Is it true that an exception is always terminates the thread?
jwlato at gmail.com
Tue Jan 24 12:16:55 CET 2012
> From: Heka Treep <zena.treep at gmail.com>
> Subject: Re: Is it true that an exception is always terminates the
> To: "Edward Z. Yang" <ezyang at mit.edu>
> Cc: glasgow-haskell-users <glasgow-haskell-users at haskell.org>
> <CAMChDeP5mv7pu8+MbR_NZzm3vCF-3AqxY7PiOHBA8R91yWCyrQ at mail.gmail.com>
> Content-Type: text/plain; charset=ISO-8859-1
> 2012/1/23, Edward Z. Yang <ezyang at mit.edu>:
>> Excerpts from Heka Treep's message of Mon Jan 23 13:56:47 -0500 2012:
>>> adding the message queue (with Chan, MVar or STM) for each process will
>>> help in this kind of imitation.
>> Why not? Instead of returning a thread ID, send the write end of a Chan
>> which the thread is waiting on. You can send messages (normal or
>> errors) using it.
> Yes, one can write this:
(others have commented on your actor implementation already)
I'm not certain I understand your comment about synchronization; the
STM implementation handles all of that. Unless you mean that you'd
rather not write the "atomically"'s when writing to the TChan. But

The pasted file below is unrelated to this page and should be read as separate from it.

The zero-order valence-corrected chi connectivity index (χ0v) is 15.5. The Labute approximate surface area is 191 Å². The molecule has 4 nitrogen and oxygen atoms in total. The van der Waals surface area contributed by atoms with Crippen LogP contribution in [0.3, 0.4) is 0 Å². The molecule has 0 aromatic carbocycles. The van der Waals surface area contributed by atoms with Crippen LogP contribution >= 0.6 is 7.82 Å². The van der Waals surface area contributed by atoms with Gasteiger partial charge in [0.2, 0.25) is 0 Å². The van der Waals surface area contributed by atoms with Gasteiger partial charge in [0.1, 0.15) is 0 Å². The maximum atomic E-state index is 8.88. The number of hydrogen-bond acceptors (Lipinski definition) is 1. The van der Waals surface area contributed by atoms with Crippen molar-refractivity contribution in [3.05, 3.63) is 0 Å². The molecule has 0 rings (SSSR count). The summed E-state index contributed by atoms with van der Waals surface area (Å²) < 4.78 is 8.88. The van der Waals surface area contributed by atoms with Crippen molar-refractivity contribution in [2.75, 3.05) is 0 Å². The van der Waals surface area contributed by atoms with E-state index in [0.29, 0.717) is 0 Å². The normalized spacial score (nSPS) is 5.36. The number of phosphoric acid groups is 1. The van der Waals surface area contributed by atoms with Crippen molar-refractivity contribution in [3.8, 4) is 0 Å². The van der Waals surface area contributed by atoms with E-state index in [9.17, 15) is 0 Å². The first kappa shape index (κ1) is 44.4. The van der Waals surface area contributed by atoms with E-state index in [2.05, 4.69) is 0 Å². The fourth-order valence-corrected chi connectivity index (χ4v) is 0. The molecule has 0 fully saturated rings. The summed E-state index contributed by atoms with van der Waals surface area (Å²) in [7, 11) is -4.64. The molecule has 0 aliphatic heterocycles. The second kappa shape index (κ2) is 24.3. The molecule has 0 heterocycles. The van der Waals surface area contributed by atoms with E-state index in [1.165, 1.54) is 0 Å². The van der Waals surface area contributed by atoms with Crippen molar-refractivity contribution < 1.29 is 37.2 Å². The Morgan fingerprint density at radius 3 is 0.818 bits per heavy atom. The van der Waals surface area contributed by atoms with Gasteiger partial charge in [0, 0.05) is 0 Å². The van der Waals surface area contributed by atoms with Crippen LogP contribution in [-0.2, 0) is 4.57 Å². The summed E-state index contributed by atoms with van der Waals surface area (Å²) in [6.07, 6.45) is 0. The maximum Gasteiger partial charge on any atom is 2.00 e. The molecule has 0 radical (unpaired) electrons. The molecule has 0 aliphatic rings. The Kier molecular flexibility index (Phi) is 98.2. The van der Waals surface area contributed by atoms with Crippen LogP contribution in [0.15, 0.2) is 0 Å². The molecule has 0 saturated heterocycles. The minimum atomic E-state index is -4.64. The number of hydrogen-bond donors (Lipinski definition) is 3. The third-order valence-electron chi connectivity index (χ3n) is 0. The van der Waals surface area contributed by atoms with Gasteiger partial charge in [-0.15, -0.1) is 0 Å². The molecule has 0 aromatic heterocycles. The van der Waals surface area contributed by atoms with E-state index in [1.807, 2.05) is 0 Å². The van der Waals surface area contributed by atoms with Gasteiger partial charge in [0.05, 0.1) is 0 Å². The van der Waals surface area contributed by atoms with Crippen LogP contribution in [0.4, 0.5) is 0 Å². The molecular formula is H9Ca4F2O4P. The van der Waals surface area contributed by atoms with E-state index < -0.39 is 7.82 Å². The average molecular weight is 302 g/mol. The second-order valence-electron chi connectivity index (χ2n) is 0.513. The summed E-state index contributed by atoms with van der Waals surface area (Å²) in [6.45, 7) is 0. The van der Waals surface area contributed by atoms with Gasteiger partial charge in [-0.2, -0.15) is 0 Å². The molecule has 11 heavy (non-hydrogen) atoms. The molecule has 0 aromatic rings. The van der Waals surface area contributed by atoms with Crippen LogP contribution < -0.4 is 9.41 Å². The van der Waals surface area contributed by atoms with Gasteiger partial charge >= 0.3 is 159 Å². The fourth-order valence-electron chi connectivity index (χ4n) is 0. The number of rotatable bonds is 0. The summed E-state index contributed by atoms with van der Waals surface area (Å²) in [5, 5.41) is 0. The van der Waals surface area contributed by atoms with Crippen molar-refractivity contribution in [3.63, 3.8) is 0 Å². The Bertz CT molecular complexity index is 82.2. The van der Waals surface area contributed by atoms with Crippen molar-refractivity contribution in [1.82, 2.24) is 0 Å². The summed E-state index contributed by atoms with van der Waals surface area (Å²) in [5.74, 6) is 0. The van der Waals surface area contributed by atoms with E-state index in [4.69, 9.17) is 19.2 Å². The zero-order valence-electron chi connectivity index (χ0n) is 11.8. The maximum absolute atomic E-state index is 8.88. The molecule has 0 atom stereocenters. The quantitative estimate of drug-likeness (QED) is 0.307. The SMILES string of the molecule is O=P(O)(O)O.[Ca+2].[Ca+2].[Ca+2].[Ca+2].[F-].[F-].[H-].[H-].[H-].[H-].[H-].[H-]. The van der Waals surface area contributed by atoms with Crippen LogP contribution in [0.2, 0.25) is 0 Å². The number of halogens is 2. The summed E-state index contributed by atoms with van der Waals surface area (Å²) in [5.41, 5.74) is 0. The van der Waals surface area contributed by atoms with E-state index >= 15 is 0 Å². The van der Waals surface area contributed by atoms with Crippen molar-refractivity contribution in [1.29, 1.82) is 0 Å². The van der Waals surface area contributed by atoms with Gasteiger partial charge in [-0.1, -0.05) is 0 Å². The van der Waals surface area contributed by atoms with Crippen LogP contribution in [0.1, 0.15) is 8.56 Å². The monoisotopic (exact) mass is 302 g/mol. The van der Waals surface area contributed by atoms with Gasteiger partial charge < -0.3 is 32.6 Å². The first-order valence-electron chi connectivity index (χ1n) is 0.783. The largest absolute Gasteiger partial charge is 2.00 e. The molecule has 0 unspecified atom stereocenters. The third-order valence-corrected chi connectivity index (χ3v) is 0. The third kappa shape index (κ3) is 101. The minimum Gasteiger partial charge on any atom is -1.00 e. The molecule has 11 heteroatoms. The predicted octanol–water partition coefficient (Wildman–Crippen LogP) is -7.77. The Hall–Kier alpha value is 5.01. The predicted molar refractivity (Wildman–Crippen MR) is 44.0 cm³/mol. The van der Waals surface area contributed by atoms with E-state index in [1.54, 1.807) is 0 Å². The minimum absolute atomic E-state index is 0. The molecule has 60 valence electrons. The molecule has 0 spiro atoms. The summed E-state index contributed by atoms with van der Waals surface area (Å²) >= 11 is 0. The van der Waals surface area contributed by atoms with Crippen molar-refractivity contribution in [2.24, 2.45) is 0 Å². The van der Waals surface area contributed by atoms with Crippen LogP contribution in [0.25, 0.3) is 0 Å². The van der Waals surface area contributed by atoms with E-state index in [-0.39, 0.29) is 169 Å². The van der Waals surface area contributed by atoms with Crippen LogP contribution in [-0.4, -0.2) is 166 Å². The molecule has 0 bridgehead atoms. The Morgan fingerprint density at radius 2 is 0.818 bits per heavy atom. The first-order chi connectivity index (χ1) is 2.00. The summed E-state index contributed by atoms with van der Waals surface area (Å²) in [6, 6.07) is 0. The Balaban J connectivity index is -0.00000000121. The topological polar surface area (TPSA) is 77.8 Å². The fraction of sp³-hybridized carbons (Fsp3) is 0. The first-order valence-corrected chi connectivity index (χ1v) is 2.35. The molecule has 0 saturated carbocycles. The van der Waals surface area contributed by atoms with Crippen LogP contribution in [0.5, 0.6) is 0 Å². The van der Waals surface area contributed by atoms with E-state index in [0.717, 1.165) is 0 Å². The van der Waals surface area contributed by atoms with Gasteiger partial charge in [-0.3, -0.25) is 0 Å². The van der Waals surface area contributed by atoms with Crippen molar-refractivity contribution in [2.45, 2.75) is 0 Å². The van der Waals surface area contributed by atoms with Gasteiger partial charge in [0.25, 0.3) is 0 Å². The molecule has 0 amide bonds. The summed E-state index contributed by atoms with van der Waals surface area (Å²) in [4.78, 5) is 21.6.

you can define:
> ! :: TChan a -> a -> IO ()
> chan ! msg = atomically $ writeTChan chan msg
This allows you to write:
> test = do
> mbox <- spawn actor
> mbox ! "1"
> mbox ! "2"
> mbox ! "3"
which seems to be exactly what you want.
For the record, it's probably possible to do this with async
exceptions, but I would not want to maintain it. For one, async
exceptions are how GHC implements a lot of thread management stuff
(e.g. the ThreadKilled exception). You would need to be careful that
your code doesn't interfere with that. Another concern is the thread
mask state, which needs to be handled carefully. For example, if you
perform an "interruptable operation" while processing the message
(e.g. blocking IO), another message could be received at that point,
which I believe would abort processing of the first message. If you
use "uninterruptableMask", then as I read the docs you can't block *at
all* without making the thread unkillable.
Doing this with async exceptions would be tricky to get right. STM is
the best approach.
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